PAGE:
Allowing a third party to process and store HR data does not prevent the outsourcing organization from having immediate and real-time access to its data. One of the perceived risks of outsourcing is the loss of control over data and the ability to get data back when needed or at the end of the outsourcing relationship. A critical part of the contract continues to be that the HRO customer has access to its data at all times and that in no event (including for failure to pay) should the data be inaccessible nor should the provider feel free to refuse return of the data.
Data segregation is an emerging issue as more and more customers are engaging providers that leverage systems that support multiple clients. For these solutions, typically data can be logically partitioned to enable restricted access in production environments. However, when the production environment is backed up, some solutions archive all customer data at once (holistically) onto shared media. In these instances, HRO customers need to be sensitive to how they then can get the data back (how do you get data from a shared storage device) and what happens if another customer’s data is subject to a legal hold (is data retained longer than anticipated).
Personal employee and business data are valuable assets that should be protected. A critical task is to establish ownership with respect to data input and data output generated or processed by the systems plus any reports, data feeds or databases that include the sensitive information. With interest in data analytics on the rise, understanding how it can be used and analyzed by the provider for service delivery, as well as commercialization purposes, is key. It is important to keep this in mind when allocating ownership and usage rights that, in many instances, require consent from an individual (here the employee) to use that data for other purposes.
A huge fear for most companies is to become a headline story due to a major data leak or breach. Due to the nature of the publicity and the potential liability, we are seeing heightened attention paid to how data breaches (notice, response, remediation) and resulting liability are handled. Data breaches can occur for a variety of reasons, from hacking by a third party (notwithstanding compliance with appropriate security protocols) to intentional disclosure by disgruntled employees. The remedies available for data breaches typically depend on the cause of the data breach and whose possession the data was in at the time of the breach.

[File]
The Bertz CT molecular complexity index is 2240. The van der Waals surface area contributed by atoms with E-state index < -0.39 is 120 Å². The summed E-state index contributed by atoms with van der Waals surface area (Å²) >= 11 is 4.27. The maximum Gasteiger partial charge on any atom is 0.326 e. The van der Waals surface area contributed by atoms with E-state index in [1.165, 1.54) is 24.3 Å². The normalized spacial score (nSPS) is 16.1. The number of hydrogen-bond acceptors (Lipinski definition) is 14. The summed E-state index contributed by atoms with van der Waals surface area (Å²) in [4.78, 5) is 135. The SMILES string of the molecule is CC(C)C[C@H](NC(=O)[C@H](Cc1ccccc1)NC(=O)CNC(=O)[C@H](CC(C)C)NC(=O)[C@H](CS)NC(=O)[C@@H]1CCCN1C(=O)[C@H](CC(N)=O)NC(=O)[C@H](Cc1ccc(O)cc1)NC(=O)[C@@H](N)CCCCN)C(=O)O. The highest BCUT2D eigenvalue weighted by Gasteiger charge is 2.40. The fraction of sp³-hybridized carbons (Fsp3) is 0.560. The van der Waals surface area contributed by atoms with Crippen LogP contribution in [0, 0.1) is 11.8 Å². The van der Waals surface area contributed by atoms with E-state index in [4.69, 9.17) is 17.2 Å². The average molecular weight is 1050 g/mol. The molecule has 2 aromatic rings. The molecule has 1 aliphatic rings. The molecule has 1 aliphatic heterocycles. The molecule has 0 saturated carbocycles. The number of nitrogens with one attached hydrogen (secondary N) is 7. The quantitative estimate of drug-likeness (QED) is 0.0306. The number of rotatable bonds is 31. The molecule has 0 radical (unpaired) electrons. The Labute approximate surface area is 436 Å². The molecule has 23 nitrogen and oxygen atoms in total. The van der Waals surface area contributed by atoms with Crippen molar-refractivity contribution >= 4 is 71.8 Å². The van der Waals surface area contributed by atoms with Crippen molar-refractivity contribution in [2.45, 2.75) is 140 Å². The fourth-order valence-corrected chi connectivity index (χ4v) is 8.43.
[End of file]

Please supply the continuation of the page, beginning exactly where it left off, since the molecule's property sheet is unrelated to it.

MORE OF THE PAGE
The shift in interest from dedicated to leveraged models gives rise to other contracting issues, including whose security and business continuity policies should be followed, how changes should be considered and implemented, and how to exit an HRO relationship while ensuring minimal service disruption and transition cost.
Whose policies: Yours, mine, or a hybrid. A key issue in deals that leverage multiple-customer solutions is whose policies should control and be followed. Many customers have internal policies with which internal security and audit groups require third-party providers to comply. Customers must balance the requirement to comply with internal policies and the benefits of a standardized model where customer-specific requirements are difficult to administer and cost more to implement. Some companies have taken a “mind the gap” approach, whereby the customer reviews the provider’s policies and identifies any gaps between the customer’s policies and the provider’s policies. Then the discussion takes place around the “gaps,” rather than a wholesale requirement to comply and administer a customer-specific policy. The approach taken will depend upon the scope and size of the transactions, as well as the parameters of the proposed solution.